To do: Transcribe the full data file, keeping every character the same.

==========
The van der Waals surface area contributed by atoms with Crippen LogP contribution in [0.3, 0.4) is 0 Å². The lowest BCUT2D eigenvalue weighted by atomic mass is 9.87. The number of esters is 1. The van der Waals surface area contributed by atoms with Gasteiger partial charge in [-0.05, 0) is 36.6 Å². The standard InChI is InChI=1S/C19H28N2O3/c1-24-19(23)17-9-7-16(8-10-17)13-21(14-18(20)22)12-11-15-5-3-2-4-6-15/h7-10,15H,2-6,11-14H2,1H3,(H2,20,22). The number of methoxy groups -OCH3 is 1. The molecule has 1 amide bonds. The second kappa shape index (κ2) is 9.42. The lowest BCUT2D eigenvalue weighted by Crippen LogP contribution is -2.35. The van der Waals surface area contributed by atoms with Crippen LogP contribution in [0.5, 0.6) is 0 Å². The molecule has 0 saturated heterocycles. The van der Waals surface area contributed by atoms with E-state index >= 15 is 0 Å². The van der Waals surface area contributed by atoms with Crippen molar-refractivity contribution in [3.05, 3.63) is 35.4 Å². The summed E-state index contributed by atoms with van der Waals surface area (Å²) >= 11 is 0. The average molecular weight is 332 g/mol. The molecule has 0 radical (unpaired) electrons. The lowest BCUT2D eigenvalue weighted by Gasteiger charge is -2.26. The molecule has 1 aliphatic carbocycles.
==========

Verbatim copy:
The van der Waals surface area contributed by atoms with Crippen LogP contribution in [0.3, 0.4) is 0 Å². The lowest BCUT2D eigenvalue weighted by atomic mass is 9.87. The number of esters is 1. The van der Waals surface area contributed by atoms with Gasteiger partial charge in [-0.05, 0) is 36.6 Å². The standard InChI is InChI=1S/C19H28N2O3/c1-24-19(23)17-9-7-16(8-10-17)13-21(14-18(20)22)12-11-15-5-3-2-4-6-15/h7-10,15H,2-6,11-14H2,1H3,(H2,20,22). The number of methoxy groups -OCH3 is 1. The molecule has 1 amide bonds. The second kappa shape index (κ2) is 9.42. The lowest BCUT2D eigenvalue weighted by Crippen LogP contribution is -2.35. The van der Waals surface area contributed by atoms with Crippen LogP contribution in [0.5, 0.6) is 0 Å². The molecule has 0 saturated heterocycles. The van der Waals surface area contributed by atoms with E-state index >= 15 is 0 Å². The van der Waals surface area contributed by atoms with Crippen molar-refractivity contribution in [3.05, 3.63) is 35.4 Å². The summed E-state index contributed by atoms with van der Waals surface area (Å²) >= 11 is 0. The average molecular weight is 332 g/mol. The molecule has 0 radical (unpaired) electrons. The lowest BCUT2D eigenvalue weighted by Gasteiger charge is -2.26. The molecule has 1 aliphatic carbocycles.